Moody’s: Established gambling markets faltering
By HANNAH DREIER Associated Press September 20, 2013 3:34PM
FILE - This Feb. 5, 2003 file photo shows a blackjack dealer working at Casino Arizona on the Salt River-Pima Maricopa Indian Community, Ariz. The credit rating agency Moody's Investors Services says established gambling states like Nevada and New Jersey are hurting as more states enter the market. The agency issued a report saying that casino tax revenues are shifting away from Las Vegas and Atlantic City, and migrating to new markets in places like Illinois, Arizona and Ohio. (AP Photo/Paul Connors, File)
LAS VEGAS (AP) — Established gambling towns like Las Vegas and Atlantic City are hurting as more states start welcoming bettors’ dollars, Moody’s Investors Service warned this week.
The credit rating agency issued a report describing a shift in casino tax revenues away from New Jersey, Indiana and Nevada to new markets in places like Pennsylvania, Illinois and Ohio.
The recession crushed gambling revenues across the county, and casino towns have been slow to bounce back.
“The previously recession-proof Nevada gaming market has seen only a partial recovery since the recession,” the report stated. Moody’s warned that the state general fund could be in trouble if neighboring California legalized casino gambling.
While casino taxes make up less than 1 percent of New Jersey’s revenue, they account for a quarter of Nevada’s general fund.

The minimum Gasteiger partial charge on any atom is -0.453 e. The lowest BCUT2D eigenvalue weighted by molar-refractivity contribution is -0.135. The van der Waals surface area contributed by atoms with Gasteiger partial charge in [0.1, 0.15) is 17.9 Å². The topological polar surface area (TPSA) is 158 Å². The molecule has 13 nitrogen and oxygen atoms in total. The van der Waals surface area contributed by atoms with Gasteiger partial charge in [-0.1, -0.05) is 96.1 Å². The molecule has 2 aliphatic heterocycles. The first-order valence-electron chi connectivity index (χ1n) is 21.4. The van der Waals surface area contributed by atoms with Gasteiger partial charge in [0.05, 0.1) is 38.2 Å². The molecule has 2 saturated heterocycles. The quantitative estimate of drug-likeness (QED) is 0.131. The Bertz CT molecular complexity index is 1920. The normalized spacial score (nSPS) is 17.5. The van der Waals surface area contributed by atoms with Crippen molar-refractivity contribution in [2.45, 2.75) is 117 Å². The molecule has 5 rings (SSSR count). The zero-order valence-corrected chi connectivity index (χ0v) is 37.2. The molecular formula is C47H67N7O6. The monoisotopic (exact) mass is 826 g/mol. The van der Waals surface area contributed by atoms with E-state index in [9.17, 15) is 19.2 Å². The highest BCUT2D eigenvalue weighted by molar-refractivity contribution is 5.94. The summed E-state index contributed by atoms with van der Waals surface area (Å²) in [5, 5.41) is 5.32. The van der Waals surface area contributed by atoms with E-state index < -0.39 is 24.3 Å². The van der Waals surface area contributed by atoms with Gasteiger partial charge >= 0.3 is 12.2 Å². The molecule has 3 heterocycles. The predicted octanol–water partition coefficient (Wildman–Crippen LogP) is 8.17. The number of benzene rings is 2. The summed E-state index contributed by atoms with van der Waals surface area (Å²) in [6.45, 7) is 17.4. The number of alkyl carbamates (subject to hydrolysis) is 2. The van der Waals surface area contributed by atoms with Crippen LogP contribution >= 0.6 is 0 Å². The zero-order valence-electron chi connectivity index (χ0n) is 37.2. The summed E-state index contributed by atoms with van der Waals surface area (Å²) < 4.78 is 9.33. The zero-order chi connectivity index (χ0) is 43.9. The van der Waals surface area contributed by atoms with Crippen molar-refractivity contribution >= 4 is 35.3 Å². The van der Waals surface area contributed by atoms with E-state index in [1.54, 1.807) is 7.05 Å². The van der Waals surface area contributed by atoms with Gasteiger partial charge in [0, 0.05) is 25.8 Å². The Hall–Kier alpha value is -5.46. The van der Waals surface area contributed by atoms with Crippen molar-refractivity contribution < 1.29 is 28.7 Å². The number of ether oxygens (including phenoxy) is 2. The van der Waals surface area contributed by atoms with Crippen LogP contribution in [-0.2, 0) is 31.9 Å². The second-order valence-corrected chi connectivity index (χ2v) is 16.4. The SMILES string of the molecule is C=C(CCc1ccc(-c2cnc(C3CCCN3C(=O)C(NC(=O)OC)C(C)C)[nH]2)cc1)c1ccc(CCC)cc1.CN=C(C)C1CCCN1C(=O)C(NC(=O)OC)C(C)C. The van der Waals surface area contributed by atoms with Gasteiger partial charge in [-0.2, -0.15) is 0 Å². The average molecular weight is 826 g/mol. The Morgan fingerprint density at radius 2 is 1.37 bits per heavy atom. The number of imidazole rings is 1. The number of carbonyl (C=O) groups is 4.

In Atlantic City, where the national recession exacerbated an existing drop in visitors, gambling tax revenue has declined every year since 2006. Mississippi, home to riverboat casinos, has seen a 7.7 percent decline in gambling tax revenue over the last 10 years.
Meanwhile, struggling states have opened the doors to games of chance. Among those that have expanded legalized gambling in recent years are Pennsylvania, New York, Maryland, West Virginia and Delaware.
All this is more bad news for states that previously enjoyed casino monopolies.
Pennsylvania, which has a casino market a quarter the size of Nevada’s, now collects more gambling taxes than any other state. The state took in $1.5 billion in such revenue last year.
Moody’s predicts these trends will continue as more states harness gambling as a new source of revenue. The result could be a redrawing of the market share and tax revenue landscape.
Casino owners have been working to draw visitors to their gambling centers with lavish clubs, high-end restaurants and outdoor novelties like the world’s biggest Ferris wheel, which is under construction along the Las Vegas Strip.